TULSA, Okla. - Sometimes in the middle of another dream about Vietnam, Will Williams would start calling out names.
“It was just like morning roll call over there,” he said, adding that it always went in alphabetical order.
Reciting aloud as he slept, he’d go through the men in his unit, name after name, until the dream was over.
And it always ended the same way: Williams would call someone’s name who did not answer.
“They weren’t there anymore,” he said. “They were gone.”
“That’s when I’d start screaming.”
Williams had a lot of nightmares like that in the years after his return from Vietnam.
Lucky for him, he said, his wife, Rutha, was usually close by. In bed at his side, she could intervene as needed and wake him up.
And she was there for Williams in more ways than that, he said.
“When I came back from Vietnam, I was a basket case,” said the 20-year Army retiree, who was presented a Bronze Star and other decorations for his service there.
His wife, he added, helped him work through his “anger, bitterness and hard feelings.”
“I give her credit for my rehabilitation,” he said.
Today, the emotion Williams feels more than any other about his military service is pride.
Although he’s held plenty of titles since — he’s a former Owasso mayor and city councilor, and the current commander of Rogers County’s Disabled American Veterans chapter — Williams is, first and foremost, “an American fighting man,” he said.
And his Army career still defines much of who he is.
Williams, who retired as a first sergeant with U.S. Army Recruiting Command, reflected on that career recently for Veterans Day.
Williams grew up on a farm near Texarkana, Texas. Not having much contact with the outside world, “I probably didn’t know 50 people before I was 10,” he said.
After a later move to Oklahoma City, he graduated from Douglass High School. Then, at 18, he volunteered for the Army.
“I never intended to stay in 20 years,” he said. “But you take a kid off the farm, not exposed to much … I discovered it was a place where I could see and do things and learn. And I was a quick study.”
‘The right way’
As a young enlistee, Williams experienced some important world history. He was stationed with U.S. forces in West Germany during the height of tensions with the Soviet Union over Cuba. And back in the states, his unit would help preserve order during Civil Rights marches in Alabama and Mississippi.
Williams believed strongly in the mission of the Rev. Martin Luther King and other civil rights leaders. It wasn’t lost on him that he was wearing the uniform — and potentially putting his life on the line — for a country that did not yet grant African Americans full equality.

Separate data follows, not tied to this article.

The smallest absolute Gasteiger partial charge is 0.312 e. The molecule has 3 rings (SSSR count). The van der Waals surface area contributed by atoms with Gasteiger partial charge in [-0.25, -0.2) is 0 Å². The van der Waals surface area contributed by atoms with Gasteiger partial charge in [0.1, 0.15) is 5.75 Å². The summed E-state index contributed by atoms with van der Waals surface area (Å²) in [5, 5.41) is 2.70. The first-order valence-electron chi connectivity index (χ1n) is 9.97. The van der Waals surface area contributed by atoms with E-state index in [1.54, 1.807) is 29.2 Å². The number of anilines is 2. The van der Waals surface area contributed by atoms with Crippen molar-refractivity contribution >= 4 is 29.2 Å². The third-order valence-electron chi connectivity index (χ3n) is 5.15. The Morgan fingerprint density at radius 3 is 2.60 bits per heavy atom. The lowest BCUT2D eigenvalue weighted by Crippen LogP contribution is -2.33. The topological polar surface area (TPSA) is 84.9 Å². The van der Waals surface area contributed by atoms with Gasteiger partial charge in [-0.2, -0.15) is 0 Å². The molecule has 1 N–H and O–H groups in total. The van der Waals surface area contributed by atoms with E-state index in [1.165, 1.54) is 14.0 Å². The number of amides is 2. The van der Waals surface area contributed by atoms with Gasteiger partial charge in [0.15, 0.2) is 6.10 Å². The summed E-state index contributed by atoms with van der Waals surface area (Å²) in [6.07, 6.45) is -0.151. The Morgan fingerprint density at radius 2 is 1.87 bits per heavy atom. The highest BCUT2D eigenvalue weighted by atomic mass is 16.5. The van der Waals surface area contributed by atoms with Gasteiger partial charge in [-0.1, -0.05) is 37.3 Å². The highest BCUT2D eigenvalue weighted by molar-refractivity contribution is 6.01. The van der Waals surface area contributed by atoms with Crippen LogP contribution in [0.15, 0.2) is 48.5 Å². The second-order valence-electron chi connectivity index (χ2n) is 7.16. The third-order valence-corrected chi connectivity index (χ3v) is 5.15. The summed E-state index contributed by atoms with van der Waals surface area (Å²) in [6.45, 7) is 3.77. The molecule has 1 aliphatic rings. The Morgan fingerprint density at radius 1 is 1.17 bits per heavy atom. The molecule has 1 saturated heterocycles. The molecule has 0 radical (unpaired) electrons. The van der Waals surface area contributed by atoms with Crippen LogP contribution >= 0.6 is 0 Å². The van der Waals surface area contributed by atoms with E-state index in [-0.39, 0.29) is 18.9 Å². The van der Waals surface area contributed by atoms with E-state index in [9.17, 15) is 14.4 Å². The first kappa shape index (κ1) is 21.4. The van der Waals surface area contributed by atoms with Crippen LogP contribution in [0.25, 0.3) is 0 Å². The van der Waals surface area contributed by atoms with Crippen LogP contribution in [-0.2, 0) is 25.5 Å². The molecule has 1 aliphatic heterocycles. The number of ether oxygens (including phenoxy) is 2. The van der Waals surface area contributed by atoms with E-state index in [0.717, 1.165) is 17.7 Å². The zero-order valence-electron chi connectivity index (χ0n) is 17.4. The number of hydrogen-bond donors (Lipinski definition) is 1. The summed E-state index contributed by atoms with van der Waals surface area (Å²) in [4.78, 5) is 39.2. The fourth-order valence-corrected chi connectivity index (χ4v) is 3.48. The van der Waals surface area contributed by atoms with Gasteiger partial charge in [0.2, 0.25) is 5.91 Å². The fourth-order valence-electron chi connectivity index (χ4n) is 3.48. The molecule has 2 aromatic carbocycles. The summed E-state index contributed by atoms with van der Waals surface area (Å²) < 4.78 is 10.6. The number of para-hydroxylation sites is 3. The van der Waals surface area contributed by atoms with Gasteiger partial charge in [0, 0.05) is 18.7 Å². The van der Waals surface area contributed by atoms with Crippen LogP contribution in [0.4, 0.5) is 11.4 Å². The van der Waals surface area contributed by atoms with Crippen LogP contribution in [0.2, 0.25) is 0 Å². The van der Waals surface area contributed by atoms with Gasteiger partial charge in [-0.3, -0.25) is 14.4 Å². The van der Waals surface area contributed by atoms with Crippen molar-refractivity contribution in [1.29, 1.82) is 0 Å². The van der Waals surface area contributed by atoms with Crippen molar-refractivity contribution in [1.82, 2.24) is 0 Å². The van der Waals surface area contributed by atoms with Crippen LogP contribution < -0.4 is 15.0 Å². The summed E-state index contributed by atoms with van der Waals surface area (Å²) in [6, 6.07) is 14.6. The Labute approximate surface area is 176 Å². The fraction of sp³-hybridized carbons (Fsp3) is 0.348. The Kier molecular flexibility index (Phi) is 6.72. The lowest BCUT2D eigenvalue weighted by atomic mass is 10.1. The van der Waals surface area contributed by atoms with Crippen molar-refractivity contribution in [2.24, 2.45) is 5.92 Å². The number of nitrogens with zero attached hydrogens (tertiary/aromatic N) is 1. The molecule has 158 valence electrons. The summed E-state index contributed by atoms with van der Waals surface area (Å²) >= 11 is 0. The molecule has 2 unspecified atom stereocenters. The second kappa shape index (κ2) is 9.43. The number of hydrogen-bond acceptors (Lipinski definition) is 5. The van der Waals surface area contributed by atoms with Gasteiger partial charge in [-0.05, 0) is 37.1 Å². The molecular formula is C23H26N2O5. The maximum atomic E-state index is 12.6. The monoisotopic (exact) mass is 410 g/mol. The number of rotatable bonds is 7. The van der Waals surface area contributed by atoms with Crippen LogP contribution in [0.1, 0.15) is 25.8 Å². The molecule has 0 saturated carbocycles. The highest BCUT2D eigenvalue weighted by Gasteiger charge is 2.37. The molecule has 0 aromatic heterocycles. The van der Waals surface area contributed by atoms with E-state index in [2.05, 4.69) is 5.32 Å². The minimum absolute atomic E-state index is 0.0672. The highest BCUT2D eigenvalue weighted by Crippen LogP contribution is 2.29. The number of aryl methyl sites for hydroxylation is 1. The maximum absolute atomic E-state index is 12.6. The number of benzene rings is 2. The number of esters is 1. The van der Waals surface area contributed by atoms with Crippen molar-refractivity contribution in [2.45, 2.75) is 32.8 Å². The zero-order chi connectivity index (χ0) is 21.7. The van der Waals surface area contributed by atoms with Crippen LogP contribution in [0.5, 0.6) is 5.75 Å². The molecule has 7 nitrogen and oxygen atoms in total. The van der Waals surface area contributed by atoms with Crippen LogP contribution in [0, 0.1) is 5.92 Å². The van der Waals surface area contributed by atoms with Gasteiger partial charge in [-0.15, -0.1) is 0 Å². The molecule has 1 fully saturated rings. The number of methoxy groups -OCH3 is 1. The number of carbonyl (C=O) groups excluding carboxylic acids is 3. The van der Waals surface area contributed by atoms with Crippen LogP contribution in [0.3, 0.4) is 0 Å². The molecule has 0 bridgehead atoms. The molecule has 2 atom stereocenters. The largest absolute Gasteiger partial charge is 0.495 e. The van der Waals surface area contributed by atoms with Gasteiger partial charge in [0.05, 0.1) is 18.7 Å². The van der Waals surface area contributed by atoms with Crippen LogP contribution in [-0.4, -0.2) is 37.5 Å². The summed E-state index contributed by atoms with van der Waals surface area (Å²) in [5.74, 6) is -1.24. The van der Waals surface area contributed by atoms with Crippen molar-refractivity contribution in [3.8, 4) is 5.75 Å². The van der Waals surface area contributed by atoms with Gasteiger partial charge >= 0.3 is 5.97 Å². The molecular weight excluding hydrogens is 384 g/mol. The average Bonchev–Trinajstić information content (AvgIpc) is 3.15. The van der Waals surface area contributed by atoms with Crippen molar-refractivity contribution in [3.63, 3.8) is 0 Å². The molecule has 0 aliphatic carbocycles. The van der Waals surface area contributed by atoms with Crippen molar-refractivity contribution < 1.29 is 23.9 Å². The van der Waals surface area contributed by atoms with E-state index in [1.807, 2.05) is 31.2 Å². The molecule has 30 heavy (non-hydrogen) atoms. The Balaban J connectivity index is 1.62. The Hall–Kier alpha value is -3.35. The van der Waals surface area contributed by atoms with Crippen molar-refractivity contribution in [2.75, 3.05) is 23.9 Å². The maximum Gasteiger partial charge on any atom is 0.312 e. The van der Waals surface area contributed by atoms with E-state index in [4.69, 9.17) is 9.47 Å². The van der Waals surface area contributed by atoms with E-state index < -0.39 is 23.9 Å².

It bothered him at times, even though, he said, he was committed to the Army and being a soldier.
Later, as he climbed the ranks, he better understood how he could contribute to the cause: “I knew that if I did my job the right way, then somebody else who looked like me would have a better chance.”
With the escalation of fighting in Vietnam, Williams would end up doing two tours there.
He won’t go into details about that time, other than to say that he “did some crazy stuff.” The fighting, the bloodshed — “it’s something I don’t want to talk about.”
Like many other veterans, exposure to Agent Orange would leave him partly disabled.
Following Vietnam, Williams’ career arc would keep climbing. By the time he retired from the Army in 1981, he was supervising 200 Army recruiters over a three-state area, Oklahoma, Texas and Arkansas.
Williams has never sought recognition, but it occasionally has come. His favorite, hands down, was the surprise invitation he received in 2016 to attend a special Veterans Day breakfast at the White House. A photo on his wall from that day shows Williams shaking hands with President Obama.
Next to it is a special citation that followed from the state of Oklahoma, which recognized Williams with a day in his honor.
As for Williams’ sleep, it’s much better these days, he said. The midnight “roll calls” that troubled him for years have subsided with time.
However, the names of those who did not answer the roll are still very much with him.
A couple of years ago, he was reminded of them when the touring version of the National Vietnam Memorial wall visited Owasso. Like the permanent one, the mobile one is engraved with the names of slain service members.
Williams, who helped bring the memorial to town, had never seen it in person before.
“I found a lot of names,” he said. “There were some guys — you suspected that they may have died but you didn’t know for sure. So in some cases like that I got some closure.”
He wasn’t prepared for the emotions the experience would trigger.
“I cried more that week than at any time since Vietnam,” he said.
For every single service member who’s experienced warfare, Williams feels for them, he said. And as a nation, he believes, we still don’t understand combat veterans or do enough for them.
But it’s his fellow Vietnam veterans to whom he will always feel the closest kinship.
“The men and women who fought there were absolutely some of America’s best, in my mind,” Williams said. “They embraced and took care of each other, and those are bonds that will never be broken.”